What exactly is your relationship and role with the band?
I am kind of the founder and producer, as well as a participating artist. The band started almost 12 years ago in San Diego and, when I started living in Tijuana, we got joined by some of the best visual artists of TJ (Daniel Ruanova, and Julio Orozco) along with the surviving members of the American side of the band (Brian Sweda and Tony Cozano).
When you started making the movie, was it to share the music or tell the band’s story?
This is my third feature-length movie. The first was called El Mexico mas cercano a Japan, about a Japanese photographer Kingo Nonaka who was the first documentary photographer of Tijuana in 1920s. The second was Hiroshima Nagasaki Download, a road movie in which young Japanese friends visit and interview the atomic bomb survivors of Hiroshima and Nagasaki living on the West Coast as they drive from Vancouver to Tijuana.
I wanted to make another movie with a different type of storytelling and very little or almost no critical distance since I would be very much a participant in it. I would have a very biased outlook but hoped that the intimacy of the work would make audiences get to the core of our human experiences and struggles existing in this world with borders in every dimension.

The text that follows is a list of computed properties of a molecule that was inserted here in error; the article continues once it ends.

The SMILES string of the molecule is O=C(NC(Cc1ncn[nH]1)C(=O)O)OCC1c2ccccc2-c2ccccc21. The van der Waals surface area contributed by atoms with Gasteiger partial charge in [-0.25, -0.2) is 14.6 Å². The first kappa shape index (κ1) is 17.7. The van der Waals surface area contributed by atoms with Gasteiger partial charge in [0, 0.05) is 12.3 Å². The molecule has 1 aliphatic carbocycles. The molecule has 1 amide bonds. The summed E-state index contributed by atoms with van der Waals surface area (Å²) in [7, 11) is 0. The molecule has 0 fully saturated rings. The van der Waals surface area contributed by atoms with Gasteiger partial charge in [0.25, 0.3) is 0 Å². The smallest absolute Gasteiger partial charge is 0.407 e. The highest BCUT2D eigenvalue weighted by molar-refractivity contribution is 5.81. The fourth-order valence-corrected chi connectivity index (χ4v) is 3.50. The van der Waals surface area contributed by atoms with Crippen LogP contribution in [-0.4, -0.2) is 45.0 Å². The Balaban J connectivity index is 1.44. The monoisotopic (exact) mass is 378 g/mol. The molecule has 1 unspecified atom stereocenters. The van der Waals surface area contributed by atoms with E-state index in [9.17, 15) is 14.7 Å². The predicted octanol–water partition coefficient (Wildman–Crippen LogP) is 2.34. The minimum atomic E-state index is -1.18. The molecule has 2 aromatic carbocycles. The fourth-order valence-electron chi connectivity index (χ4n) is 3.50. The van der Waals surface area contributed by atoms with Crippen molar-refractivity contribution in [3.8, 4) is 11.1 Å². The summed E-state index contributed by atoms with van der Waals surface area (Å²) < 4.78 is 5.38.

I think a traditional movie about a band is usually about its success, way to fame, and ups and downs—not about its music as sound. I wanted the movie to be another output of this project and an extension of what we do with our noise punkformance. In a way, all the protagonists of the film are punk-forming, living their lives and struggling but keeping up the punk spirit against the system and humanity’s decay.
What is “punkformance”?
Who is your audience and how do you feel watching your friends onscreen?
I am still trying to understand who my audience is. Of course, my friends onscreen are important. I want them to see themselves on the big screen and see that their story is valid and important and how it can affect people. In a way, they represent different parts of myself and different possibilities. But I also respect each one of them as artists, and I think the film editing shows that however fucked up they are, there is always dignity.
The San Diego Latino Film Festival showed it, but the San Diego Asian film Festival didn’t take it. And now with the LAAPFF, I myself am trying to figure whose story it is. We will see.